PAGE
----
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Cybertraining Election Officials For This Year's Voting

Feb 3, 2018
Originally published on February 4, 2018 12:30 am

If anyone knows how easily voting can be disrupted, it's a county election supervisor in the state of Florida. That's one reason several dozen of them gathered in Orlando recently to discuss ways to protect against the most recent threat — cyberattacks by Russia or others intent on disrupting U.S. elections.

Marion County elections supervisor Wesley Wilcox said he realizes the threat has evolved far beyond the butterfly ballots and hanging chads that upended the 2000 presidential race. And even beyond the lone hacker.

"It's no longer the teenager in his basement eating Cheetos that's trying to get into my system," said Wilcox. "There are now nation states that are, in a coordinated effort, trying to do something."

CIA Director Mike Pompeo is the latest intelligence official to warn the Russians will likely try to interfere in this year's elections, as they did in 2016. And Florida was among at least 21 states that intelligence agencies say had their election systems probed by Russian hackers during the last election cycle.

There's no evidence that any votes were affected, but everyone at the Orlando meeting was well aware that they're now on the front lines of a serious international conflict.

"The reality is all of us are going to be impacted at some point in time by a cyber incident. All of us," Matt Masterson, chairman of the U.S. Election Assistance Commission, told the group. His agency is working with states and localities to beef up election security.

Masterson displayed a news article about hackers targeting nuclear facilities to drive home the significance of the threat.

"I share this because you're now in good company," he said. "As part of the nation's critical infrastructure, you're now in a group with nuclear facilities."

The Department of Homeland Security last year designated elections as part of the nation's critical infrastructure.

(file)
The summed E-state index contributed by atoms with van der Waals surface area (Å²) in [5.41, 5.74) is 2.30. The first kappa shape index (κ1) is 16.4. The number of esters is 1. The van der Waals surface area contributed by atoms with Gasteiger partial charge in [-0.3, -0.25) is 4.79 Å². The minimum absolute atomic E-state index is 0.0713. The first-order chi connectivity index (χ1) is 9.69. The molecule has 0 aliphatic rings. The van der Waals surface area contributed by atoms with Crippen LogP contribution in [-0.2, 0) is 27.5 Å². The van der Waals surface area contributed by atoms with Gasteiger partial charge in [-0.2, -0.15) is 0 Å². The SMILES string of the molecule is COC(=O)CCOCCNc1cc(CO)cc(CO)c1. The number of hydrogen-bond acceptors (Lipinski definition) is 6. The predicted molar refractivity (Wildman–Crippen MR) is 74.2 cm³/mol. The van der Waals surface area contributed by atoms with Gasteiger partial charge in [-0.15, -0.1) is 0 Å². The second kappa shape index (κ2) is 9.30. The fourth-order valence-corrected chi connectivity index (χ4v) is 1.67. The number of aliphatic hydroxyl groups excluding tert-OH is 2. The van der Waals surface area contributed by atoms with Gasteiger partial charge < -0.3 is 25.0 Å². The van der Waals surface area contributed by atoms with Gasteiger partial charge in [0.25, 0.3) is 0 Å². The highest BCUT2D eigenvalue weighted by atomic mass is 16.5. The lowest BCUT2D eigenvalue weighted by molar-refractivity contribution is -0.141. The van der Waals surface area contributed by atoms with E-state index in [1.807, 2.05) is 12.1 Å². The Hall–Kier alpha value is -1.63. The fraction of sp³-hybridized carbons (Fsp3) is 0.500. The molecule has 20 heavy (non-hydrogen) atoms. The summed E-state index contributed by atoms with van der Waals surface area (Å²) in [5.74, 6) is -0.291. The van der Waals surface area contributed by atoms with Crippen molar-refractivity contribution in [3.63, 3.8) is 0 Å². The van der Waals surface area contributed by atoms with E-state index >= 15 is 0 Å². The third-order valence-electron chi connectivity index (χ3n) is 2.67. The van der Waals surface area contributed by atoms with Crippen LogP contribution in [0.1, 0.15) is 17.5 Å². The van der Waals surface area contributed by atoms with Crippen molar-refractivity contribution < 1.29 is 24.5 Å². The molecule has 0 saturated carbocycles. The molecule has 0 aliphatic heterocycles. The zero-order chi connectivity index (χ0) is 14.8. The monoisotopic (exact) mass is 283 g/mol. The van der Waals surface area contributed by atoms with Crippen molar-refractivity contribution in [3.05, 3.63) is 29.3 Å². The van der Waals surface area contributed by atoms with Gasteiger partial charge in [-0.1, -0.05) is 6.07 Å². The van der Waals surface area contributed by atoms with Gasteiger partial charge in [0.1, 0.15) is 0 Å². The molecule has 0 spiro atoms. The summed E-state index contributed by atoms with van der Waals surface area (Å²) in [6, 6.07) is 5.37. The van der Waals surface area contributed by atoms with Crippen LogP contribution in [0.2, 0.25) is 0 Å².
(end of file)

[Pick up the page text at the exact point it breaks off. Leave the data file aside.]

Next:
Since 2000, most jurisdictions have replaced their old equipment with more computerized systems, including electronic voting machines, vote tabulators and on-line registration systems. Ryan Macias of the Election Assistance Commission said new technology carries new risks and vulnerabilties.

"We have denial of service, which is a disruption attack, your website going down," he said, noting that if that happens on Election Day, it can shake voter confidence, even if no actual votes have been changed.

He said it's also important to make sure that vendors and contractors are using secure systems. And to screen temporary election workers who might have access to sensitive information and passwords.

Ransomware is another problem. "What happens if somebody takes your data, takes your election night reporting data, and holds it ransom on election night?" Macias asked. "What are you going to do? How are you going to recover from that? What are you backup processes?"

The election supervisors and some of their IT staffers broke into small groups to work out their responses to several hypothetical attacks. They had to figure out whom to call first, how to contain the damage and whom to tell about the incident. Should law enforcement be informed?

"Alright, so it appears one of our employees has been successfully phished," Will Boyett, of the Alachua County elections office, said in presenting one of the scenarios.

Phishing attacks are something most of the people in the room are very familiar with. According to a leaked intelligence report, Russian hackers, posing as a Florida vendor, tried to get local election office workers to open e-mail attachments containing malicious software. So far, there's no evidence anyone did.

It was clear that many of those gathering in Orlando already have protections in place and are well aware of the risks. But some county election offices are extremely small, with no IT staff of their own. Dana Southerland runs elections in Taylor County, which has only 13,000 voters. She said she picked up some useful tips, such as changing passwords and being careful about opening e-mails.

"Making sure that it's not a phishing e-mail or something like that. I had no idea what that was until we started having some of these workshops," she said.

Southerland — who is also President of the Florida State Association of Supervisors of Elections and helped organize the session — said perhaps the most important message is that no one is immune from attack, and they have to be prepared.

Copyright 2018 NPR. To see more, visit http://www.npr.org/.

SCOTT SIMON, HOST:

And elsewhere on the show, we're going to talk to a veteran of the CIA who argues the memo's release damages the intelligence community. The director of the CIA, Mike Pompeo, warned this week the Russians will likely try to interfere in this year's elections like they did in 2016. U.S. officials have been taking steps to guard against an attack.